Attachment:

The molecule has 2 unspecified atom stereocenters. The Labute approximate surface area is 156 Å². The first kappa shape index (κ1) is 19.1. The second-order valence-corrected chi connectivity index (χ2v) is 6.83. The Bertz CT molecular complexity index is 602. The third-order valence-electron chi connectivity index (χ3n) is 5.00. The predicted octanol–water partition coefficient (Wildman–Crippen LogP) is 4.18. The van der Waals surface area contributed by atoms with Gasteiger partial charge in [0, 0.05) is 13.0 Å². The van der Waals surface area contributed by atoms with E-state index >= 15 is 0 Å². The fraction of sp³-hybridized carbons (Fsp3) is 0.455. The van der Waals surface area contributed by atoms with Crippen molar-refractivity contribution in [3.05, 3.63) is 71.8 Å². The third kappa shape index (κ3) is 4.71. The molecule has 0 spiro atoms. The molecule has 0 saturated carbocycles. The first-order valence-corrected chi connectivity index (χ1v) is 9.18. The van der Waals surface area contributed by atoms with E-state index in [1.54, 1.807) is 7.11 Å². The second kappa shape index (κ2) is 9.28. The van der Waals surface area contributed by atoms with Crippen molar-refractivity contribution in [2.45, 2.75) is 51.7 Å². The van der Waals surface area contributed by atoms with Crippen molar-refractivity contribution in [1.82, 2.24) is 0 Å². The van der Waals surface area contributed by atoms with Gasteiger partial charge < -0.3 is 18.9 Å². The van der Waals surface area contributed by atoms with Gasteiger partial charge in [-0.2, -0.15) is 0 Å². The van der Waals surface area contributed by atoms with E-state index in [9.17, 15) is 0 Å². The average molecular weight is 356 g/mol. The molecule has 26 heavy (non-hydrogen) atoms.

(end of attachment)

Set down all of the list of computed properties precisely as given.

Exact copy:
The molecule has 2 unspecified atom stereocenters. The Labute approximate surface area is 156 Å². The first kappa shape index (κ1) is 19.1. The second-order valence-corrected chi connectivity index (χ2v) is 6.83. The Bertz CT molecular complexity index is 602. The third-order valence-electron chi connectivity index (χ3n) is 5.00. The predicted octanol–water partition coefficient (Wildman–Crippen LogP) is 4.18. The van der Waals surface area contributed by atoms with Gasteiger partial charge in [0, 0.05) is 13.0 Å². The van der Waals surface area contributed by atoms with E-state index >= 15 is 0 Å². The fraction of sp³-hybridized carbons (Fsp3) is 0.455. The van der Waals surface area contributed by atoms with Crippen molar-refractivity contribution in [3.05, 3.63) is 71.8 Å². The third kappa shape index (κ3) is 4.71. The molecule has 0 spiro atoms. The molecule has 0 saturated carbocycles. The first-order valence-corrected chi connectivity index (χ1v) is 9.18. The van der Waals surface area contributed by atoms with E-state index in [1.54, 1.807) is 7.11 Å². The second kappa shape index (κ2) is 9.28. The van der Waals surface area contributed by atoms with Crippen molar-refractivity contribution in [2.45, 2.75) is 51.7 Å². The van der Waals surface area contributed by atoms with Crippen molar-refractivity contribution in [1.82, 2.24) is 0 Å². The van der Waals surface area contributed by atoms with Gasteiger partial charge < -0.3 is 18.9 Å². The van der Waals surface area contributed by atoms with Gasteiger partial charge in [-0.2, -0.15) is 0 Å². The van der Waals surface area contributed by atoms with E-state index in [9.17, 15) is 0 Å². The average molecular weight is 356 g/mol. The molecule has 26 heavy (non-hydrogen) atoms.